Thomas Graham Jr. played a role in the negotiation of every major international arms control and non-proliferation agreement signed by the United States during the past thirty years. As a U.S. government lawyer and diplomat, he helped to shape, negotiate, and secure U.S. ratification of such cornerstones of international security as SALT, START, and the ABM, INF, and CFE treaties as well as conventions prohibiting biological and chemical weapons.
Graham's memoir offers a history of the key negotiations which have substantially reduced the threat of nuclear war. His is a personal account of bureaucratic battles over arms control in six administrations, navigating among the White House, Congress, cabinet secretaries, and agencies with overlapping responsibilities and often competing interests. No comparable text brings together detailed analyses of so many pivotal documents in the history of the Cold War; it offers abundant primary source material for historians, international lawyers, and arms control specialists around the world. Disarmament Sketches also charts the rise and fall of the Arms Control and Disarmament Agency, the only U.S. government agency with primary responsibility for arms control policy, and lays out an agenda for continuing progress in reducing weapons stockpiles around the globe.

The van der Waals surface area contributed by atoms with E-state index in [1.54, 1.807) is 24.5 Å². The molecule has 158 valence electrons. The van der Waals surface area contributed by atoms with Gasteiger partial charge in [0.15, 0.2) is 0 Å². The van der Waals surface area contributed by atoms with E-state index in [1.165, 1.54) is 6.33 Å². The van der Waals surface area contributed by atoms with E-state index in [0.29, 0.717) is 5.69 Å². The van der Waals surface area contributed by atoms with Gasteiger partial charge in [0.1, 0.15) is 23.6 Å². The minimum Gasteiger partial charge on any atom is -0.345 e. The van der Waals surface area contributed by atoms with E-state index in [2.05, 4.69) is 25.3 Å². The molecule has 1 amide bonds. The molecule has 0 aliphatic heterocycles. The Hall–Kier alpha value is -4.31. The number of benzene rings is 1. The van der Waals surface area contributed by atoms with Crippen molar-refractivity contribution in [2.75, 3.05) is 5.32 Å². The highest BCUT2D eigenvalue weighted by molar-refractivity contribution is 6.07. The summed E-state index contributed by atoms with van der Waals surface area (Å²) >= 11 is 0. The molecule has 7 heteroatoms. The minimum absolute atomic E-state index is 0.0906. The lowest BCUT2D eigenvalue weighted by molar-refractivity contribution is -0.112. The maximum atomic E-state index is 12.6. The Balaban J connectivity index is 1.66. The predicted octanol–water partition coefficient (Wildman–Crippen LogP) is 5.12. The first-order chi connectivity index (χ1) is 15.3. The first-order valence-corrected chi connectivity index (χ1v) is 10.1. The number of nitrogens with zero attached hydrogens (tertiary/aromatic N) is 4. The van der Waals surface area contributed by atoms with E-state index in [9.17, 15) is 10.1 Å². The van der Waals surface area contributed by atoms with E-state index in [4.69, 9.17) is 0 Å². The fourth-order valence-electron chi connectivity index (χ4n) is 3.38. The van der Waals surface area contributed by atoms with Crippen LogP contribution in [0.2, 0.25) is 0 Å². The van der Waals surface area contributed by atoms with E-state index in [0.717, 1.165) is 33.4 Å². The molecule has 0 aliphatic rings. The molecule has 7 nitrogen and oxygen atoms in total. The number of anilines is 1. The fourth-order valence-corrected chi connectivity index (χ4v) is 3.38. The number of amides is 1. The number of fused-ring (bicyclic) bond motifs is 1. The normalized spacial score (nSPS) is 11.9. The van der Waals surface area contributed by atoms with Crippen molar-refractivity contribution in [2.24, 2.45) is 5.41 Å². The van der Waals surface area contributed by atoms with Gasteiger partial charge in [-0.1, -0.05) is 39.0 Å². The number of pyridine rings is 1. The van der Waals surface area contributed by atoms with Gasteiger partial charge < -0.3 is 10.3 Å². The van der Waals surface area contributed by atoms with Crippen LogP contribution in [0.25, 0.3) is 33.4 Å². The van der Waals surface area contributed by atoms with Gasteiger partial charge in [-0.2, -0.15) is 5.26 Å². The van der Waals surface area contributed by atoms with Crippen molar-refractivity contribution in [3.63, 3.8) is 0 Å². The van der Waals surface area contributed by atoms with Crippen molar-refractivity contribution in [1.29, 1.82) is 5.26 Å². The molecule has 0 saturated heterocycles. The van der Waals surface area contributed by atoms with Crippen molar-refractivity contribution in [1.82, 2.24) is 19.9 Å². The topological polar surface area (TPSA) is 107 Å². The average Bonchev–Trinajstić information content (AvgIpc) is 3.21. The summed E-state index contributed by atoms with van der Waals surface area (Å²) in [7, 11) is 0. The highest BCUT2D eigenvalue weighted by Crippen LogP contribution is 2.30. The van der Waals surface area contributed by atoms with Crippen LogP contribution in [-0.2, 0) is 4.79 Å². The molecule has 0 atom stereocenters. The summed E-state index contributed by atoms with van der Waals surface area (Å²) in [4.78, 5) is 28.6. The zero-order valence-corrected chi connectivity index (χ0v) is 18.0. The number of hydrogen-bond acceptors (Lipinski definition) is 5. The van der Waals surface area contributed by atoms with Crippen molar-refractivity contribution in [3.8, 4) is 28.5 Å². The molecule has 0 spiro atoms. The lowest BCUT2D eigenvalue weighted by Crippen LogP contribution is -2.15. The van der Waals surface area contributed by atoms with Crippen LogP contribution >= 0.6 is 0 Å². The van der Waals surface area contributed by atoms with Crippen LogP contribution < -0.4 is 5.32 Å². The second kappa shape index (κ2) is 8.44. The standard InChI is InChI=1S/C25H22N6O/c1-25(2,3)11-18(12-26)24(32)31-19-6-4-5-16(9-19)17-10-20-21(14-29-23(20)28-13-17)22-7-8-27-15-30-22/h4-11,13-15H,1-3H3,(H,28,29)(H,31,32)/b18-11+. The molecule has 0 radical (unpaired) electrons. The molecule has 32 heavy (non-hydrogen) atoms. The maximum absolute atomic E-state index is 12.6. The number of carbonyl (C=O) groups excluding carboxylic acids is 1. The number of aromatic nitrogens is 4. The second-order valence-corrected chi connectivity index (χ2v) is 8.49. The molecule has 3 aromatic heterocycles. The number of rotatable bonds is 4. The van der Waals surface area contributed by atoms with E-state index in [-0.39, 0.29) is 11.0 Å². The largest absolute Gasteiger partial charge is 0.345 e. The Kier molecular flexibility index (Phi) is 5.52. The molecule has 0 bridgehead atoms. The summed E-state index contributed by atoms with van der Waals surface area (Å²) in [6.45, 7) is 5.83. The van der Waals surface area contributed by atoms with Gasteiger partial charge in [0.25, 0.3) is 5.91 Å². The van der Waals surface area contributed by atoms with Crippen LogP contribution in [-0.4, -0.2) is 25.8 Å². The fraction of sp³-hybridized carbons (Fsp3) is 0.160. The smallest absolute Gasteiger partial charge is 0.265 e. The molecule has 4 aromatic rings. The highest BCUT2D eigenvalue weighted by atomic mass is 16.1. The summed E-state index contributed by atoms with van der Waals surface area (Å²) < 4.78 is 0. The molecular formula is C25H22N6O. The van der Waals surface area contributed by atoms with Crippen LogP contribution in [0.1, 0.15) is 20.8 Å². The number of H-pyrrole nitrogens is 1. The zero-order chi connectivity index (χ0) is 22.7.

Throughout his career, Graham has worked tirelessly to reverse the nuclear arms race and to persuade leaders around the world to make their nations safer by renouncing and reducing their weapons of mass destruction.